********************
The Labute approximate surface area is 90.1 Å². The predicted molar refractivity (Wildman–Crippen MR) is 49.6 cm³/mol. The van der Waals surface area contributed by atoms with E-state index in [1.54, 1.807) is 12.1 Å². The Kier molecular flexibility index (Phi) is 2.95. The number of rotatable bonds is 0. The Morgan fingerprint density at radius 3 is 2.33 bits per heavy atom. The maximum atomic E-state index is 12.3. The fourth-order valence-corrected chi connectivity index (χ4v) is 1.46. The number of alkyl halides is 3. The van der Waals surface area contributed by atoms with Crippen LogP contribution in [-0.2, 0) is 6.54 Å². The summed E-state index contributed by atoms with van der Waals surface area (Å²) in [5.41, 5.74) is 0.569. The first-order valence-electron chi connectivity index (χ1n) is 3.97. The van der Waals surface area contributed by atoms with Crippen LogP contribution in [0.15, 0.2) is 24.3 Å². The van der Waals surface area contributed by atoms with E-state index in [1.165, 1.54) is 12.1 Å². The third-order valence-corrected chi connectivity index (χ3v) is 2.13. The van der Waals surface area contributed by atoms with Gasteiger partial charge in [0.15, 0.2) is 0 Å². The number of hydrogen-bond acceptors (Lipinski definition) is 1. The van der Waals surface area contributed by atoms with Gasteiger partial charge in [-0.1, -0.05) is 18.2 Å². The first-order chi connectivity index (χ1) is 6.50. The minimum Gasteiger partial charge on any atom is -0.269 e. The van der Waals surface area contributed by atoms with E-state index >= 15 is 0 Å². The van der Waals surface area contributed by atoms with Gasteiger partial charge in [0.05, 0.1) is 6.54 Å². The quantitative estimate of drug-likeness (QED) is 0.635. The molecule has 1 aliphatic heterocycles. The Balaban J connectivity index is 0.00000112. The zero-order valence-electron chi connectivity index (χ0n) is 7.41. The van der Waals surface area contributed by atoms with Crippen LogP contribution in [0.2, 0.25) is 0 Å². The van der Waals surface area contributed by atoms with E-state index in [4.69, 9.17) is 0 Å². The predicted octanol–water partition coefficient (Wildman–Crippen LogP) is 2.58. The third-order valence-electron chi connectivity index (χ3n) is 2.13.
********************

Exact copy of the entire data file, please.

The Labute approximate surface area is 90.1 Å². The predicted molar refractivity (Wildman–Crippen MR) is 49.6 cm³/mol. The van der Waals surface area contributed by atoms with E-state index in [1.54, 1.807) is 12.1 Å². The Kier molecular flexibility index (Phi) is 2.95. The number of rotatable bonds is 0. The Morgan fingerprint density at radius 3 is 2.33 bits per heavy atom. The maximum atomic E-state index is 12.3. The fourth-order valence-corrected chi connectivity index (χ4v) is 1.46. The number of alkyl halides is 3. The van der Waals surface area contributed by atoms with Crippen LogP contribution in [-0.2, 0) is 6.54 Å². The summed E-state index contributed by atoms with van der Waals surface area (Å²) in [5.41, 5.74) is 0.569. The first-order valence-electron chi connectivity index (χ1n) is 3.97. The van der Waals surface area contributed by atoms with Crippen LogP contribution in [0.15, 0.2) is 24.3 Å². The van der Waals surface area contributed by atoms with E-state index in [1.165, 1.54) is 12.1 Å². The third-order valence-corrected chi connectivity index (χ3v) is 2.13. The van der Waals surface area contributed by atoms with Gasteiger partial charge in [0.15, 0.2) is 0 Å². The number of hydrogen-bond acceptors (Lipinski definition) is 1. The van der Waals surface area contributed by atoms with Gasteiger partial charge in [-0.1, -0.05) is 18.2 Å². The first-order chi connectivity index (χ1) is 6.50. The minimum Gasteiger partial charge on any atom is -0.269 e. The van der Waals surface area contributed by atoms with E-state index >= 15 is 0 Å². The van der Waals surface area contributed by atoms with Gasteiger partial charge in [0.05, 0.1) is 6.54 Å². The quantitative estimate of drug-likeness (QED) is 0.635. The molecule has 1 aliphatic heterocycles. The Balaban J connectivity index is 0.00000112. The zero-order valence-electron chi connectivity index (χ0n) is 7.41. The van der Waals surface area contributed by atoms with Crippen LogP contribution in [0.2, 0.25) is 0 Å². The van der Waals surface area contributed by atoms with E-state index in [4.69, 9.17) is 0 Å². The predicted octanol–water partition coefficient (Wildman–Crippen LogP) is 2.58. The third-order valence-electron chi connectivity index (χ3n) is 2.13.